What we can learn from Apostle Paul about generosity in hard times

(Photo: Unsplash/Chungkuk Bae)

We can find lots of reasons to get depressed at the moment; none of us are immune to 'a fit of the blues'. But in spite of the deluge of dismal news that threatens to overwhelm us on a daily basis, I've discovered that there is plenty to cheer us up too.

I have been particularly encouraged recently by some amazing acts of generosity as both individuals and groups, (Christian, non-Christian and avowedly atheist!) have reached out to show their care for others. In doing so, they have reminded me of my favourite New Testament letter which has a lot to teach us about generosity

The Apostle Paul was in prison and facing possible execution when he wrote a 'thank you' note to his friends in Philippi. They had sent him a very welcome gift, although there was a sense in which he said he did not need it! It seems that he had reached that enviable stage in life where he could describe himself as a 'contented' man.

It may be few in our culture who could echo that sentiment because most of us seem to think that contentment is related to what we have. But as may rich people will attest, wealth does not necessarily bring contentment. The fabulously wealthy industrialist JD Rockefeller understood this. When asked how much money it takes to make someone happy, he famously replied "Just one more dollar".

Paul's contentment was related to his faith and not the size of his bank balance or the type of car he had in the garage. Having said that it is perfectly obvious that his friends' generosity was a source of constant blessing. It's a reminder that the help we give to others can prove hugely encouraging.

I will never forget the anonymous gift of £20 that was pushed through my door when I was training for Baptist ministry, for example, just as I will always treasure the monthly gifts we received from a very small church in Gwent. We had no guaranteed source of income at the time and kindnesses such as this shaped my faith and the way I preach for the rest of my life.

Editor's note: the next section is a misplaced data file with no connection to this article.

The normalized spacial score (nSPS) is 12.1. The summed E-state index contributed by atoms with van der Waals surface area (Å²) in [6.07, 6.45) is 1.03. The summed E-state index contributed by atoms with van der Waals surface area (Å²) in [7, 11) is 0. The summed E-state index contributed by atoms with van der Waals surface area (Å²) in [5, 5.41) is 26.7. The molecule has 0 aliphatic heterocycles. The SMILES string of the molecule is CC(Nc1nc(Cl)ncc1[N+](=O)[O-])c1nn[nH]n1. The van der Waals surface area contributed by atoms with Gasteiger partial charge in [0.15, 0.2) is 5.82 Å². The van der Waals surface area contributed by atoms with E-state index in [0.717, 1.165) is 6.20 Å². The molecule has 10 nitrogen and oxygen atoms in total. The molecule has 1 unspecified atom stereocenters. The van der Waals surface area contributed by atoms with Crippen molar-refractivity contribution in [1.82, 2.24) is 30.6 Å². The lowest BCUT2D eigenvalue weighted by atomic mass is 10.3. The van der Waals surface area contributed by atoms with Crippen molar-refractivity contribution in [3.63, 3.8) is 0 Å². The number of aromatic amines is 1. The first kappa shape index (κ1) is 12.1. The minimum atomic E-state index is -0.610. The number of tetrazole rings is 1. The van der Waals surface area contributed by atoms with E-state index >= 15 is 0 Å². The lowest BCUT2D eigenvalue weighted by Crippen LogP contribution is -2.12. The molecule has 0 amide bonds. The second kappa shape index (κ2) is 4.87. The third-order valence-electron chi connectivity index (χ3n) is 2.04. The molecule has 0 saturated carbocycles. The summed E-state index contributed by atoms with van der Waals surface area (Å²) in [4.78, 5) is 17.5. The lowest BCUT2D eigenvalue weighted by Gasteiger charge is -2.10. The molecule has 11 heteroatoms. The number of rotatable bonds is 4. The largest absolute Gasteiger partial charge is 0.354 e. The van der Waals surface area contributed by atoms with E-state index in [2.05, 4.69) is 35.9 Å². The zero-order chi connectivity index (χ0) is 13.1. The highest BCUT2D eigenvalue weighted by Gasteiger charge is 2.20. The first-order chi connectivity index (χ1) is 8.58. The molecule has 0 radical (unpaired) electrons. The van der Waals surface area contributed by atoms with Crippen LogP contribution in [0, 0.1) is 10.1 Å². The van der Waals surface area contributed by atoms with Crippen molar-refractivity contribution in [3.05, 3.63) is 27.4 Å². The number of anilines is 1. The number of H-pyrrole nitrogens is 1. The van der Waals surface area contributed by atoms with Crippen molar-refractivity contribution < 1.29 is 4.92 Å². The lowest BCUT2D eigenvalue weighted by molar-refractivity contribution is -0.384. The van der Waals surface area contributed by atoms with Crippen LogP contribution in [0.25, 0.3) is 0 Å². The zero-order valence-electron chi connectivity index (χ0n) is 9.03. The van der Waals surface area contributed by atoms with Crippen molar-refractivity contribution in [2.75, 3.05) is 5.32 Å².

But Paul said something else that is very interesting too. He told them that their generosity would not go unrewarded, and he wasn't afraid to afraid use commercial language to spell that truth out either. One translation puts it this way: "My concern is that you should have a healthy profit balance showing up on your account." 

Now don't get me wrong. Paul wasn't telling them they could buy their way into heaven, and he certainly wasn't trying to tell them that God wants every Christian to be rich. He was merely pointing out that our giving never goes unnoticed (even when it is done secretly) and that it will inevitably bring its rewards. Jesus made the same point when he said that even a cup of cold water would not go unnoticed or unrewarded.

So, what are the rewards? Well, I would suggest that the satisfaction of seeing hungry people fed, homeless people housed and people coming to faith is reward enough. Generosity feels good for the simple reason that we are being true to ourselves. After all we have been created in the image of an unbelievably generous God.

But there is more. We can be remembered for our generosity too, just as these believers in Philippi were. Then there is the tantalising prospect of what it will mean when we finally stand before Him. And let's not forget that the best gifts are those that are given 'in secret' without any attempt to make headlines or earn public praise.

Most importantly of all though, Paul told his friends that God thinks generosity 'smells' good. That might sound a strange thing to say but Paul was using an image that was familiar to those acquainted with the temple worship of his day. Their gifts, he explained, were like a "fragrant offering" (literally the aroma of a sweet smell).

Interestingly Paul used the same imagery in another one of his letters when he was reflecting on the sacrifice Jesus made at that cross. That was a remarkable thing for him to say because no one understood the magnitude of the cross more than the Apostle Paul. The death of Jesus dominated his whole life. Indeed, it gripped him like a vice (2 Corinthians 5), yet he was quite willing to tell his friends that their kindness reminded him of God's unbelievable generosity too.

All of this came to mind when I had to put the rubbish out the other day and the stench was quite off-putting. I get the feeling that God reacts to miserliness and stinginess in the same way, just as He finds our acts of kindness as appealing as I find the smell of a freshly cooked curry.